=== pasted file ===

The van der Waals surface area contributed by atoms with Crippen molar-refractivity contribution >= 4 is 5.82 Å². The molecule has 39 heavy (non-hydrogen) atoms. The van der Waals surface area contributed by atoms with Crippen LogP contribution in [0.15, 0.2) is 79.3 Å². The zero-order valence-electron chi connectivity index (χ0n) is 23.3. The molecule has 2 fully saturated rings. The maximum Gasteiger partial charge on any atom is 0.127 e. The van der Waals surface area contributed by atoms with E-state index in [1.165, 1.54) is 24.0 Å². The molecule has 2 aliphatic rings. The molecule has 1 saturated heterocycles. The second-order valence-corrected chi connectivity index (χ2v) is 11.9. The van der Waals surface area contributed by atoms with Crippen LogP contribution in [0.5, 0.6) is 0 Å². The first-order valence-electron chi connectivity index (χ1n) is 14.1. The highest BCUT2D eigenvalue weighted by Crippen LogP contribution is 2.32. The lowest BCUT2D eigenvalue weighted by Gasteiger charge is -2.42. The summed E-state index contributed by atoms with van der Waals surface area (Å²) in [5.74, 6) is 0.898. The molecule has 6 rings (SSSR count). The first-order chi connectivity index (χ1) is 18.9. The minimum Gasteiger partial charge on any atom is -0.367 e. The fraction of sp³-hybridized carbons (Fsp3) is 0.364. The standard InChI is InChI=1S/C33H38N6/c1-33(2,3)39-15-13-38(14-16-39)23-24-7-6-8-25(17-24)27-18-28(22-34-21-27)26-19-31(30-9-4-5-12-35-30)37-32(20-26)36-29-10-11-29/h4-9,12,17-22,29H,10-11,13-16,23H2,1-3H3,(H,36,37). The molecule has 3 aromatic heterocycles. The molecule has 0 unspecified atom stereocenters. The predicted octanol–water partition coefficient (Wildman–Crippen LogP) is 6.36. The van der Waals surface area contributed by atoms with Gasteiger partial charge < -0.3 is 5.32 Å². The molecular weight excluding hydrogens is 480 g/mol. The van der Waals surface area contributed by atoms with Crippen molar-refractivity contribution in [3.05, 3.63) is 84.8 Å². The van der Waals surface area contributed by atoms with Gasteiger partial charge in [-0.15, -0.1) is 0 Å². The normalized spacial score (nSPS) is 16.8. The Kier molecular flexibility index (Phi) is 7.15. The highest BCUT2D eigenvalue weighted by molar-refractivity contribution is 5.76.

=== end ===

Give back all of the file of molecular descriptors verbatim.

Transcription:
The van der Waals surface area contributed by atoms with Crippen molar-refractivity contribution >= 4 is 5.82 Å². The molecule has 39 heavy (non-hydrogen) atoms. The van der Waals surface area contributed by atoms with Crippen LogP contribution in [0.15, 0.2) is 79.3 Å². The zero-order valence-electron chi connectivity index (χ0n) is 23.3. The molecule has 2 fully saturated rings. The maximum Gasteiger partial charge on any atom is 0.127 e. The van der Waals surface area contributed by atoms with E-state index in [1.165, 1.54) is 24.0 Å². The molecule has 2 aliphatic rings. The molecule has 1 saturated heterocycles. The second-order valence-corrected chi connectivity index (χ2v) is 11.9. The van der Waals surface area contributed by atoms with Crippen LogP contribution in [0.5, 0.6) is 0 Å². The first-order valence-electron chi connectivity index (χ1n) is 14.1. The highest BCUT2D eigenvalue weighted by Crippen LogP contribution is 2.32. The lowest BCUT2D eigenvalue weighted by Gasteiger charge is -2.42. The summed E-state index contributed by atoms with van der Waals surface area (Å²) in [5.74, 6) is 0.898. The molecule has 6 rings (SSSR count). The first-order chi connectivity index (χ1) is 18.9. The minimum Gasteiger partial charge on any atom is -0.367 e. The fraction of sp³-hybridized carbons (Fsp3) is 0.364. The standard InChI is InChI=1S/C33H38N6/c1-33(2,3)39-15-13-38(14-16-39)23-24-7-6-8-25(17-24)27-18-28(22-34-21-27)26-19-31(30-9-4-5-12-35-30)37-32(20-26)36-29-10-11-29/h4-9,12,17-22,29H,10-11,13-16,23H2,1-3H3,(H,36,37). The molecule has 3 aromatic heterocycles. The molecule has 0 unspecified atom stereocenters. The predicted octanol–water partition coefficient (Wildman–Crippen LogP) is 6.36. The van der Waals surface area contributed by atoms with Gasteiger partial charge < -0.3 is 5.32 Å². The molecular weight excluding hydrogens is 480 g/mol. The van der Waals surface area contributed by atoms with Crippen molar-refractivity contribution in [3.05, 3.63) is 84.8 Å². The van der Waals surface area contributed by atoms with Gasteiger partial charge in [-0.15, -0.1) is 0 Å². The normalized spacial score (nSPS) is 16.8. The Kier molecular flexibility index (Phi) is 7.15. The highest BCUT2D eigenvalue weighted by molar-refractivity contribution is 5.76.